Looking for the best sniper rifle there is? Here are the ones you should be looking at.
What are the best precison long-range rifles available today:
- Barrett MRAD
- IWI USA DAN
- Barrett M107A1
- Knight's Armament M110 SASS
- Savage Model 10 GRS
- Ruger Precision Rifle
- FN Ballista
- Kimber Advanced Tactical SOC II
- Tikka T3x TAC A1
- Sako TRG M10
- McMillan TAC50A1
Not all sniper rifles are created equal. With such an intimate firearm there are many details to consider that might make all the difference to one shooter and no difference to another. Chassis construction and material, ease of disassembly, action type, chambering, and barrel design are all worthy of careful consideration.
Best Sniper Rifles On The Market
Can one rifle do it all? The Barrett MRAD is trying to adapt to a variety of user needs without sacrificing performance. This bolt-action newcomer defines a whole new class of long-range rifles.
The heart of the MRAD is the rifle’s user-changeable barrel system. This is truly a modular rifle. The precision-grade barrel can be removed by simply unscrewing two bolts using a standard Torx wrench. Besides reducing maintenance and logistical burdens, this unique design paves the way for future caliber interchangeability and serviceability. The base rifle is offered in .338 Lapua and barrels for .300 Winchester Magnum and .308 Winchester are in the pipeline.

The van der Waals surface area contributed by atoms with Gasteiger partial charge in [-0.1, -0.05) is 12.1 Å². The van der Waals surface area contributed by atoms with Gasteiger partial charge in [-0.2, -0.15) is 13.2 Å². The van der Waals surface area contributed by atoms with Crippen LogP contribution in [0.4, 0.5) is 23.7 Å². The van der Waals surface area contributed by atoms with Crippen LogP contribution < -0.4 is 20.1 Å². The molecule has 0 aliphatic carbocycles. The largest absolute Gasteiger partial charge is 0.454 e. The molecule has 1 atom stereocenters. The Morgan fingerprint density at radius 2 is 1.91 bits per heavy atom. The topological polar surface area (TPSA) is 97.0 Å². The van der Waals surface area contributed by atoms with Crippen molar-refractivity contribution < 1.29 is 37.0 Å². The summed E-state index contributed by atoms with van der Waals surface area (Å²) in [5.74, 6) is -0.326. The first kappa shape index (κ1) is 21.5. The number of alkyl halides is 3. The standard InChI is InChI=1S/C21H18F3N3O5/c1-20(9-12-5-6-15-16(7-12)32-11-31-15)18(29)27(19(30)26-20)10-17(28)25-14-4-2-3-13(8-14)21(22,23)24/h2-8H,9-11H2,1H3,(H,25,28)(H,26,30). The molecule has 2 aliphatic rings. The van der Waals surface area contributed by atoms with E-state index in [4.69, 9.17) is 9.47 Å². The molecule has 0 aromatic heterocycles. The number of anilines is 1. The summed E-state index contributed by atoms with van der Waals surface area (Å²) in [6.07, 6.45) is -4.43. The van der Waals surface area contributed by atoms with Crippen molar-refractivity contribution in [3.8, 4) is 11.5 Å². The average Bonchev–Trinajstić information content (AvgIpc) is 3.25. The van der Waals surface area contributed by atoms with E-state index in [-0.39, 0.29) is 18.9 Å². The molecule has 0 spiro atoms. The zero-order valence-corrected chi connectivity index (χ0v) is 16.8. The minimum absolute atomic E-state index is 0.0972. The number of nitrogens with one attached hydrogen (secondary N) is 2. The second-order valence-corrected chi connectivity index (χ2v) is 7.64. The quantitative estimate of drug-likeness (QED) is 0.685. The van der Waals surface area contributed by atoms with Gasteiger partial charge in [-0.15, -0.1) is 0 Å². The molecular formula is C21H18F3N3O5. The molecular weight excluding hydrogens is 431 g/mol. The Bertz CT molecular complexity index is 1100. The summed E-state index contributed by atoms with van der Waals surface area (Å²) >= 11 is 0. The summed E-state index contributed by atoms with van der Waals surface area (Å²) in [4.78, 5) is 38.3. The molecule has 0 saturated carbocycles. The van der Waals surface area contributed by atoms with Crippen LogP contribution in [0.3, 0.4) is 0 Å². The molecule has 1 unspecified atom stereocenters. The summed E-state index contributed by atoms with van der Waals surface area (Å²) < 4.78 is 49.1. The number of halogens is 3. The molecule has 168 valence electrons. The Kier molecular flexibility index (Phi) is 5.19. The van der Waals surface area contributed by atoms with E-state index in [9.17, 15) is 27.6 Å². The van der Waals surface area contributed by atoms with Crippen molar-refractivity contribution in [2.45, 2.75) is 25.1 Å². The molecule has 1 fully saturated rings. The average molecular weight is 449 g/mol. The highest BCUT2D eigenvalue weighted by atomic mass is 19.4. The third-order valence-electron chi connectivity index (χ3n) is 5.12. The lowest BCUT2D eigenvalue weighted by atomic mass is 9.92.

The MRAD also boasts Barrett’s new easily accessed trigger module. This match-grade trigger is drop-fire-proof and combat-ready. The thumb-operated safety can be configured for left- or right-handed operation. The ambidextrous magazine release can be used intuitively while retaining a firing grip and cheek weld. Integrated into the MRAD rifle’s 7000 series aluminum upper receiver is an M1913 rail with 30 MOA taper and 21.75 inches of rail space.
The MRAD rifle’s stock is foldable for enhanced portability yet locks in as solid as a fixed-stock rifle, creating a rigid platform for consistent firing. When folded, the stock latches around the bolt handle for added security during transport. Because the stock folds to the bolt handle side of the action, the rifle is the same width overall, folded or extended. The rifle’s length of pull can be set to five different positions with the push of a single button.
IWI US is best known stateside for its Tavor-style bullpup carbines and Galil ACE on the rifle side of things, but the manufacturer recently unveiled its DAN bolt-action rifle. Chambered in the long-range favorite .338 Lapua Magnum, the DAN rifle was designed with input from Israel Defense Forces special forces operatives and was built to fill a long-range sniper and anti-material rifle role.
The rifle is built on a one-piece, lightweight aluminum-alloy chassis and features a full-length, one-piece Picatinny rail up top with 20 MOA of built-in canted drop, along with a full-length bottom rail as well. The DAN’s skeletonized stock is fully adjustable for length of pull, drop of heel and comb height, and it folds to the side to reduce the overall length of the rifle when needed.